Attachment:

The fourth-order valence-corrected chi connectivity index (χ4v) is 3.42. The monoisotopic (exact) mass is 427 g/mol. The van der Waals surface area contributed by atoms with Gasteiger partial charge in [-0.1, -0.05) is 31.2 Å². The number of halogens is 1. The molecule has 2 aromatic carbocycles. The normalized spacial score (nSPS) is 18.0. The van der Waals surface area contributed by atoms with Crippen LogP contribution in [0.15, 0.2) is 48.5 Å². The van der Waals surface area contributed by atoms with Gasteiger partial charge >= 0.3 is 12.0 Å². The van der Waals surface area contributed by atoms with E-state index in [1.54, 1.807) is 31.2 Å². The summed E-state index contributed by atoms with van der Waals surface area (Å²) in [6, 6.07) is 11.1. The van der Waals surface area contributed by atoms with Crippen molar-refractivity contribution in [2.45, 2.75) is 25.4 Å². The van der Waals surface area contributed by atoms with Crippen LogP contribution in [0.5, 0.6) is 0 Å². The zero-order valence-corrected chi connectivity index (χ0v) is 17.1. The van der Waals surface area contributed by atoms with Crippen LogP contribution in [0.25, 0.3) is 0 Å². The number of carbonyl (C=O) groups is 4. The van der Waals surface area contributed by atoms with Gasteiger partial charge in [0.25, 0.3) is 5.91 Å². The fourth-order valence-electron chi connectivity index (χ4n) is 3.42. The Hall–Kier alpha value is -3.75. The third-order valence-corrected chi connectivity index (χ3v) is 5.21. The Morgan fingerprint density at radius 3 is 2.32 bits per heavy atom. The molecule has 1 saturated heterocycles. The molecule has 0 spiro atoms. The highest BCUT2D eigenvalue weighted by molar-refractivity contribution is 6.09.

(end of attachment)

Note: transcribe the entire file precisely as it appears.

The fourth-order valence-corrected chi connectivity index (χ4v) is 3.42. The monoisotopic (exact) mass is 427 g/mol. The van der Waals surface area contributed by atoms with Gasteiger partial charge in [-0.1, -0.05) is 31.2 Å². The number of halogens is 1. The molecule has 2 aromatic carbocycles. The normalized spacial score (nSPS) is 18.0. The van der Waals surface area contributed by atoms with Crippen LogP contribution in [0.15, 0.2) is 48.5 Å². The van der Waals surface area contributed by atoms with Gasteiger partial charge >= 0.3 is 12.0 Å². The van der Waals surface area contributed by atoms with E-state index in [1.54, 1.807) is 31.2 Å². The summed E-state index contributed by atoms with van der Waals surface area (Å²) in [6, 6.07) is 11.1. The van der Waals surface area contributed by atoms with Crippen molar-refractivity contribution in [2.45, 2.75) is 25.4 Å². The van der Waals surface area contributed by atoms with Crippen LogP contribution in [0.5, 0.6) is 0 Å². The zero-order valence-corrected chi connectivity index (χ0v) is 17.1. The van der Waals surface area contributed by atoms with Crippen LogP contribution in [0.25, 0.3) is 0 Å². The number of carbonyl (C=O) groups is 4. The van der Waals surface area contributed by atoms with Gasteiger partial charge in [0.25, 0.3) is 5.91 Å². The fourth-order valence-electron chi connectivity index (χ4n) is 3.42. The Hall–Kier alpha value is -3.75. The third-order valence-corrected chi connectivity index (χ3v) is 5.21. The Morgan fingerprint density at radius 3 is 2.32 bits per heavy atom. The molecule has 1 saturated heterocycles. The molecule has 0 spiro atoms. The highest BCUT2D eigenvalue weighted by molar-refractivity contribution is 6.09.